A study published in the BMJ looks at the frequency of “medical errors” in relation to patient death. The analysis, conducted by researchers at the Johns Hopkins University School of Medicine, found that such errors may be the third-leading cause of death in the United States. The data indicates that medical errors lead to 251,000 deaths each year, more than the number of lives claimed by respiratory disease, accidents, stroke and Alzheimer’s.
The study was led by Martin Makary, a professor of surgery at Johns Hopkins. In an interview with the Washington Post, he said errors include everything from poor provider care to systemic flaws such as communication issues between departments. “It boils down to people dying from the care that they receive rather than the disease for which they are seeking care,” he said, according to Washington Post.
Medical errors have not always been a publicized topic. In 1999, the Institute of Medicine published a report calling medical errors an “epidemic”, which shocked the medical community and prompted a discussion about how to improve the situation. The report estimated that medical errors accounted for 98,000 deaths a year.
The BMJ study looked at data from four large studies, including those conducted by the Health and Human Services Department’s Office of the Inspector General and the Agency for Healthcare Research and Quality from 2000 to 2008. According to the study, data indicate that medical errors lead to 251,000 deaths a year; this is equivalent to 700 deaths a day and accounts for 9.5 percent of all deaths each year in the country.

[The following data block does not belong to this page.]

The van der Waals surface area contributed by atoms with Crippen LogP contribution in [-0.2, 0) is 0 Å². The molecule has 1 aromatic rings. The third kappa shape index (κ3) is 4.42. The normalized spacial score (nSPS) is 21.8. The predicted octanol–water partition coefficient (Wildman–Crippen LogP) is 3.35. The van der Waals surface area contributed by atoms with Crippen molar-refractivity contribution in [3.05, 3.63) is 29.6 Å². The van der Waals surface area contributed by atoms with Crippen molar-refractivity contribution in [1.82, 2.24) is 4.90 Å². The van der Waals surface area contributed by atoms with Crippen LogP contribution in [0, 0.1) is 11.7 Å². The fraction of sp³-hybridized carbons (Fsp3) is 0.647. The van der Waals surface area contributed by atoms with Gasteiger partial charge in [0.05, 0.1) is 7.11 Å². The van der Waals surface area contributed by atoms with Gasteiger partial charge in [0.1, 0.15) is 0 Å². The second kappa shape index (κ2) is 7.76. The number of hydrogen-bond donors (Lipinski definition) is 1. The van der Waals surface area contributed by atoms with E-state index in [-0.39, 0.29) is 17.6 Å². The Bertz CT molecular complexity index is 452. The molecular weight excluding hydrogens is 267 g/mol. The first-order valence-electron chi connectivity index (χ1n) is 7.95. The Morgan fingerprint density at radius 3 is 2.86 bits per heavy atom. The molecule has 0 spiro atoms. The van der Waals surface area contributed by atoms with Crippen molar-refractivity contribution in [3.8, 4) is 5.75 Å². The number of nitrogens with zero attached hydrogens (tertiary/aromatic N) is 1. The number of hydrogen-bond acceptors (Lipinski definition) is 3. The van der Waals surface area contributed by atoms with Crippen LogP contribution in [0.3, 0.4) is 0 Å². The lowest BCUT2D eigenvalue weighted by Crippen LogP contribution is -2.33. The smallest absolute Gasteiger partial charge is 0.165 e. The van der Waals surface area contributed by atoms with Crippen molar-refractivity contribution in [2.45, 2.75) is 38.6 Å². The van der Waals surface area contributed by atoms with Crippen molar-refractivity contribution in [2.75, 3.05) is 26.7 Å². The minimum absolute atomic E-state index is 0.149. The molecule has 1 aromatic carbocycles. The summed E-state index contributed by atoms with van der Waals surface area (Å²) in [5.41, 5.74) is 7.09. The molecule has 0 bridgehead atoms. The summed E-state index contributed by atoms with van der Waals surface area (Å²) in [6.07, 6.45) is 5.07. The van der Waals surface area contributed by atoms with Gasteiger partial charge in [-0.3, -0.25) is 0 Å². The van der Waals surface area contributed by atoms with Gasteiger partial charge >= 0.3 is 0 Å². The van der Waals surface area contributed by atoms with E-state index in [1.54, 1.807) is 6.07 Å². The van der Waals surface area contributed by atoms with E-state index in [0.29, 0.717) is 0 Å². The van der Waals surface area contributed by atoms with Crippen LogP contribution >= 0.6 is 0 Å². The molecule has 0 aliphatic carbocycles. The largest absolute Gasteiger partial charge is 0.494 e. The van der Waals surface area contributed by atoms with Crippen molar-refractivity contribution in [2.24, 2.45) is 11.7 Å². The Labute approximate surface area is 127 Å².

The researchers say they conducted the study in an effort raise awareness about a problem that needs further addressing. Makary and co-author Michael Daniel say patient safety is emphasized by providers and health care facilities, but few cite actual examples of medical errors that led to harm. Additionally, the Centers for Disease Control and Prevention does not require reporting of errors when collecting data about deaths through billing codes; this prevents researchers from being able to identify trends at the national level.
Makary wants the CDC to update its vital statistics reporting requirements so that doctors will have to document any error resulting in a preventable death. “We all know how common it is,” he said. “We also know how infrequently it’s openly discussed.”
“Measuring the problem is the absolute first step,” said Makary, according to Washington Post. “Hospitals are currently investigating deaths where medical error could have been a cause, but they are underresourced. What we need to do is study patterns nationally.”